This is a partial transcript from On the Record with Greta Van Susteren, August 13, 2003.
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GRETA VAN SUSTEREN, HOST: Scott Peterson's defense team is using paintings near the San Francisco Bay to support its satanic cult theory. According to the defense, the paintings apparently depict ritualistic killings and occult practices.
Here with pictures of the artwork is artist Bruce Rayburn who joins us from San Francisco.
BRUCE RAYBURN, ARTIST OF CONTROVERSIAL IMAGES: Hi.
VAN SUSTEREN: Bruce, explain, first of all, where is this artwork the defense is interested in?
RAYBURN: Well, it is on an old landfill which is directly across from they, I guess, found the body, but I think that's just kind of a coincidence.
VAN SUSTEREN: Is the artwork painted on a wall, or is it up on boards? What is this artwork?
RAYBURN: The area used to be a landfill, and they, of course, dumped a lot of building materials there, like concrete slabs and things like that, and we started about five years ago painting on these concrete slabs and big drainage concrete things.
And, after a while, we ran out of concrete, and a dock washed in, and we started painting on pieces of plywood off this dock, and we built a big arch out of styrofoam and just kind of found materials out there.
VAN SUSTEREN: All right. Now we're putting up some of the artwork or at least pictures of the artwork on the screen for the viewers.
But I understand that the art that was shown by one of the defense attorneys named Dalton to -- to their experts was -- for instance, one showed three children, the umbilical cords attached to the body of water as a giant octopus wraps its tentacles around a naked woman.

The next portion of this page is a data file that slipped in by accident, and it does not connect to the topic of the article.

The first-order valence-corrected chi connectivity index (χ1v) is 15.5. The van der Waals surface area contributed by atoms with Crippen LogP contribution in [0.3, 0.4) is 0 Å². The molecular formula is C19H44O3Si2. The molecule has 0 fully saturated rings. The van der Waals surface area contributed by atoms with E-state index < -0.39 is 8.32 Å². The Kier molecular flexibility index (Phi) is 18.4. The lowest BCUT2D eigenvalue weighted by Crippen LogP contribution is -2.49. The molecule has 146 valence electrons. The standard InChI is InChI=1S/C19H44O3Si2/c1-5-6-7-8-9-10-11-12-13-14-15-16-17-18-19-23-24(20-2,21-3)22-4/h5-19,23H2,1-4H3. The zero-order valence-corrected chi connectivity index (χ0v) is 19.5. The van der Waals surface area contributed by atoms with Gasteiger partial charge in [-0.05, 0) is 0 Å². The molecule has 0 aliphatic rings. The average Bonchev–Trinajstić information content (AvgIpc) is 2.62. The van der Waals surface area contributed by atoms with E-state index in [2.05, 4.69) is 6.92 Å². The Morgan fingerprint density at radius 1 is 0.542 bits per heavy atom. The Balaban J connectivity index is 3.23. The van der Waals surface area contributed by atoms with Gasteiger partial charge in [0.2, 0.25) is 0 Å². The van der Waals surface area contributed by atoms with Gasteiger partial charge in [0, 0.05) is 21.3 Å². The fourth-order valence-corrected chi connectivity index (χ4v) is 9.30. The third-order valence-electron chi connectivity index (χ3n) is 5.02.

Is that the type of artwork? I mean, does that sound like something that was there?
RAYBURN: Well, I think I may have given you some image like that. There is an image like that. It was painted a number of years ago, but it is actually -- if you look at the whole picture -- it's kind of like a couple in a boat, and it's kind of like a love story.
I mean it's like one image to another. It's very narrative, and they're kind of like picking some scene. I mean it's like a couple gets together, they make love, and they have children. I mean this thing is kind of taken a little bit, you know, they're kind of reaching a little bit there, I'd say.
VAN SUSTEREN: All right. Another one that was described, at least as to what was shown to the defense experts, is a devil figure beheading a well-dressed couple in a theater balcony. Remember that one?
RAYBURN: Yes. That was the Schoenberg Concert kind of thing that went on in Austria, I guess, after the turn of the century that -- this outrage over this kind of dissident notes that were painted. It was just kind of a scene of a theater, and -- that was just...
VAN SUSTEREN: Let me just ask you one quick question. Let me ask you one final quick question. Satanic cult. Know anybody to practice anything like that in the area around the paintings? Are you part of that?
RAYBURN: Not at all. We're just a bunch of regular painters who paint on the weekends with our family, and we're out there to have fun.
VAN SUSTEREN: All right, Bruce. Thank you very much. Thanks for bringing your pictures with you.
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